Alberto Maccioni designed this multi-chip opensource programmer based on a PIC18F2550. Currently it supports PIC, I2C-SPI-MicroWire EEPROMs, some ATMEL AVRs, and (soon) other devices. It even supports some PIC 24Fs, like the 24Fj64GA002 used on the Bus Pirate.
In the last few years, as serial and parallel interfaces have almost disappeared, electronics enthusiasts find even more difficult to program microcontrollers; old time programmers don’t work any more; common solutions include using USB to serial adapters (which can’t accept direct access but only slow API calls), or add-on interface chips, like FTDIxxxx, which appear substantially as serial interfaces and require custom or proprietary drivers.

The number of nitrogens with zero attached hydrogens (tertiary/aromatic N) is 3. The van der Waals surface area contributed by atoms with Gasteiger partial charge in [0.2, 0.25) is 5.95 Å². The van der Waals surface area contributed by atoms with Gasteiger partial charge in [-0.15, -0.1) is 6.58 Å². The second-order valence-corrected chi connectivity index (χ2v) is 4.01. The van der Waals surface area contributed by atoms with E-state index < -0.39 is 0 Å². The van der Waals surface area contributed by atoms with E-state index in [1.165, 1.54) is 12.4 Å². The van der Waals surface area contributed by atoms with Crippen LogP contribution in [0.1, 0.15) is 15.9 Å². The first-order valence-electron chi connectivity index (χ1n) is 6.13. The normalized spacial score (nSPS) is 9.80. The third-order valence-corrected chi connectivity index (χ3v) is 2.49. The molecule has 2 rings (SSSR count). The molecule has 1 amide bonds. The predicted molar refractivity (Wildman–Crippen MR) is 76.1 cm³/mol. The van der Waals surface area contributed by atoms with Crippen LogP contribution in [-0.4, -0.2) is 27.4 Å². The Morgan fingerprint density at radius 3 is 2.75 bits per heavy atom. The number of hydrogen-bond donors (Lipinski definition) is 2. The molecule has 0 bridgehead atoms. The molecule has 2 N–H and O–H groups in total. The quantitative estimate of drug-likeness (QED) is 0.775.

So why not use PIC controllers and their native USB interface?
After searching a while I couldn’t find an USB programmer which was at the same time functional, free, and open source, so I decided to design one.
Open source means that all sources and schematics are given free of charge with the rights to modify and release them.
Check out the impressive design documentation. It includes a good overview of PIC programming, and a detailed look at the booster circuit used to get the 13volt PIC programming voltage. The programmer is compatible with Linux and Windows, and is released under the GPL.